Thursday, February 17, 2011

Banana leaves on fire

The other day I passed by the old man's house.
Its garden is in tatters, weeds growing like his grey
tufts which used to follow the direction of breeze.
He'd seat himself on his armchair and enjoy the droning
cricket-chirp; we'd wave at each other from either side
of his great iron gate, corroded yet tolerant to spider webs
and to occasional drizzles of memory.

On the western side stands clustered banana plants,
once a verdant, sunny cluster, now turning auburn and gold
as if its up in flames in the aftermath of acrid autumn.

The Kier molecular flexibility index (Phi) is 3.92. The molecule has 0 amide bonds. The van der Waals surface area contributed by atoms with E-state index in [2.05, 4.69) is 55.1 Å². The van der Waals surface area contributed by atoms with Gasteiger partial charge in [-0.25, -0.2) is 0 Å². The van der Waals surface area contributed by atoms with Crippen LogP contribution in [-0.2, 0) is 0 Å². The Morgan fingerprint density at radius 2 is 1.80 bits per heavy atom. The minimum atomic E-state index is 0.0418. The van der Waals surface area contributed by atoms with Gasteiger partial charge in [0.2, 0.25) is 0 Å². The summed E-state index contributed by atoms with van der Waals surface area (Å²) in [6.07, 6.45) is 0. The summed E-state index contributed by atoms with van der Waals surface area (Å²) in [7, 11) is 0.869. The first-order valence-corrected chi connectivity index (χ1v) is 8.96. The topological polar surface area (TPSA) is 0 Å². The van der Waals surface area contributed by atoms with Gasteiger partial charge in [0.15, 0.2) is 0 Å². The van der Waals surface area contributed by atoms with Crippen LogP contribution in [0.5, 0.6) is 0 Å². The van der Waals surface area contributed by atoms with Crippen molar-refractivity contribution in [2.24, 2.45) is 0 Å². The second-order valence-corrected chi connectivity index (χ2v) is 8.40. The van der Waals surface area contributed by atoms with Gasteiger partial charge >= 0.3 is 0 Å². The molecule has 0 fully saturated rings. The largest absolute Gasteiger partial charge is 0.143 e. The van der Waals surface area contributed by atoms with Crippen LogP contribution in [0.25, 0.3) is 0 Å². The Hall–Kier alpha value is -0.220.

At times in his delirium, he used to mutter a poem
with some of its lines dropped on empty shores.
The poem talked about a spring, some forty-thirty years old,
about jasmine fragrance and sandalwood-scent, and how
once a virulent storm plundered the deftly-woven dreams,
the dexterous designs of an embroidered fantasy
that remained elusive for ever.

The fire rages, with the empty chair, and the gate
bolted from inside.

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